Student Law Enforcement Association Lends a Hand
Sarah McQueen
smcqu643@uwsp.edu
The Student Law Enforcement Association (SLEA) is a student-run program at the University of Wisconsin-Stevens Point that allows students to help the community while gaining hands-on experience themselves in dealing with natural resource laws.

“We put on recreational safety courses, so we improve knowledge of the local community so they can be safer,” said Dale Romback, president SLEA and student at UWSP. “For our students and members, we help diversify their background and give them some experiences that they wouldn’t normally get.”

The majority of SLEA member are seeking careers in natural resource law enforcement. Although members of SLEA do not actively participate in enforcing the law, they do routinely work closely with state wardens in putting on safety classes, helping with an annual river watch and listening to them speak at weekly meetings.

“I Joined SLEA initially because I came to school and I wanted to be a conservation warden, and of course that is just where you go if you want to become a conservation officer,” Dustin Masin, an active member of SLEA. “Through SLEA I got my internship with a warden and networked with a dozen other wardens. And that just built up my resume and got me my first couple of jobs. It’s pretty much just a stepping stone, but it’s the first stepping stone in getting that experience to go on and get your first career.”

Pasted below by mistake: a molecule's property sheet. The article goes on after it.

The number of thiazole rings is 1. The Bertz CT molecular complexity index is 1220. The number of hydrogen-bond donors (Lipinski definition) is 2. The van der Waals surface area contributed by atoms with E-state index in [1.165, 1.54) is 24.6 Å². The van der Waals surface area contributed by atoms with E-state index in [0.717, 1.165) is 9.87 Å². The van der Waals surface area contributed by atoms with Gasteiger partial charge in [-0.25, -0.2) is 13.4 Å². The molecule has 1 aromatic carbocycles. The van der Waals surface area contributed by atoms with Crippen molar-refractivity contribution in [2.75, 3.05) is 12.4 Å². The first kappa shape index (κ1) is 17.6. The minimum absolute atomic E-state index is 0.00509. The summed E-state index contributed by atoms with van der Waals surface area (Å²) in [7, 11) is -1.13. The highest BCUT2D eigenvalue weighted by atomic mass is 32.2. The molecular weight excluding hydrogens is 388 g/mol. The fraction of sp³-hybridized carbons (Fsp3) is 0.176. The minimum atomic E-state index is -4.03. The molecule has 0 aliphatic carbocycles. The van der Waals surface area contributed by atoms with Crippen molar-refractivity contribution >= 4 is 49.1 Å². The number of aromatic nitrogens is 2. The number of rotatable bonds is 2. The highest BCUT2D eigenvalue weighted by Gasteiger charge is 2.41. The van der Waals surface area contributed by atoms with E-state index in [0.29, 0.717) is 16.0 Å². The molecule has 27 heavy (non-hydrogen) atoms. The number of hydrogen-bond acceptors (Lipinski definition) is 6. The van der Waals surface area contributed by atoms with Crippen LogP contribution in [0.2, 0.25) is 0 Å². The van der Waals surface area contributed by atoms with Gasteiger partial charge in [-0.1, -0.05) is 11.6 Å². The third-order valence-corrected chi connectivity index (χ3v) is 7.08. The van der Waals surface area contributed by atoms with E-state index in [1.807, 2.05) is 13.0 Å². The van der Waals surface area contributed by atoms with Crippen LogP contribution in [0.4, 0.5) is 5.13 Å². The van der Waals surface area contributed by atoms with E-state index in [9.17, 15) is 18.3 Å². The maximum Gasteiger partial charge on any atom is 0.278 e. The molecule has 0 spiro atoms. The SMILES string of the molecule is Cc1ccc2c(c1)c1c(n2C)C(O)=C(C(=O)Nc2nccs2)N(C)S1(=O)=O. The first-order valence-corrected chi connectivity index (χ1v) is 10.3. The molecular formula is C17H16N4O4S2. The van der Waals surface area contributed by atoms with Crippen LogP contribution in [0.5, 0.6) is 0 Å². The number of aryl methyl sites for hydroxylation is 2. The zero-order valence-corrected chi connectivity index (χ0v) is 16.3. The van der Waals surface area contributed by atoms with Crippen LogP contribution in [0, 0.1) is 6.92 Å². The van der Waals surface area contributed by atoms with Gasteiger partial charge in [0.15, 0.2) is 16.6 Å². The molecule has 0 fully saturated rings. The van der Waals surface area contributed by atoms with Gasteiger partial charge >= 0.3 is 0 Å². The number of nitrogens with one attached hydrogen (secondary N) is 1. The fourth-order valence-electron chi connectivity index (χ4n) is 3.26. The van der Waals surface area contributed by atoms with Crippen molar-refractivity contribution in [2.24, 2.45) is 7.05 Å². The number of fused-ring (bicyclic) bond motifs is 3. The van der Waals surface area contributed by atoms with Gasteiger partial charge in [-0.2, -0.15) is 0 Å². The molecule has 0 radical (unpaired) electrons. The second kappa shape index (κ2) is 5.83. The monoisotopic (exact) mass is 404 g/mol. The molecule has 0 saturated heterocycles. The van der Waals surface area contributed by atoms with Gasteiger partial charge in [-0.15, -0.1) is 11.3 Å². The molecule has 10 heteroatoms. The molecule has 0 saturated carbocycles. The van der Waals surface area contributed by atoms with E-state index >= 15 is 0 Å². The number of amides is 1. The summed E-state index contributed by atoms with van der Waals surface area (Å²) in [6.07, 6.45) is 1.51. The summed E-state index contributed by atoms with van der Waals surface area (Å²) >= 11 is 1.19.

SLEA members put on three to four safety classes a semester for the local community. The classes center on hunter safety, bow safety, boater safety and ATV safety. The classes are attended by a warden who will speak briefly, but other than that the classes are completely run by SLEA members. Students can become certified by the state to teach these classes through working with SLEA.

Members of SLEA also occasionally have the chance to assist in local law enforcement in special training. Last summer they were asked to participate as civilian actors in a training day for the surrounding counties’ SWAT team. They played victims, injured civilians and armed threats. They also periodically work with city police to make sure places that serve alcohol are carding underage patrons. While a city police officer waits in the car, a underage SLEA member will go into an establishment and attempt to purchase alcohol. Romback said that while this doesn’t really train them in anything, it is a way to help out the city police.

One of SLEA’s major programs is the annual river watch. Members spend almost two days fishing on the banks of Lake Michigan Tributaries. While there, they watch for people illegally capturing the spawning salmon. During the fall, the water is lower, and there are thousands of salmon for the catching. SLEA members are watching for people who grab the fish with nets or hands instead of fishing the legal way. When SLEA members spot people doing this, they notify a warden, who will then address the issue. They are also out all night making sure that people are not fishing at night.

“That is basically the program everyone who has gone will say it is the most fun thing they have done. It’s a lot of long hours. You work all night, all day and then all night again. But it’s a lot of fun. You build bonds with people your first year here,” Romback said.

Romback stated that the experience students will gain and connections they will make while in SLEA will assist them in obtaining future careers in law enforcement.

“A lot of our opportunities as far as getting experience is actually getting into an officer position and running the show and making those contacts with all the wardens to set things up,” Romback said. “If you go in and someone has already recognized your name, or you have done something that they have heard about before—that’s something they look for.”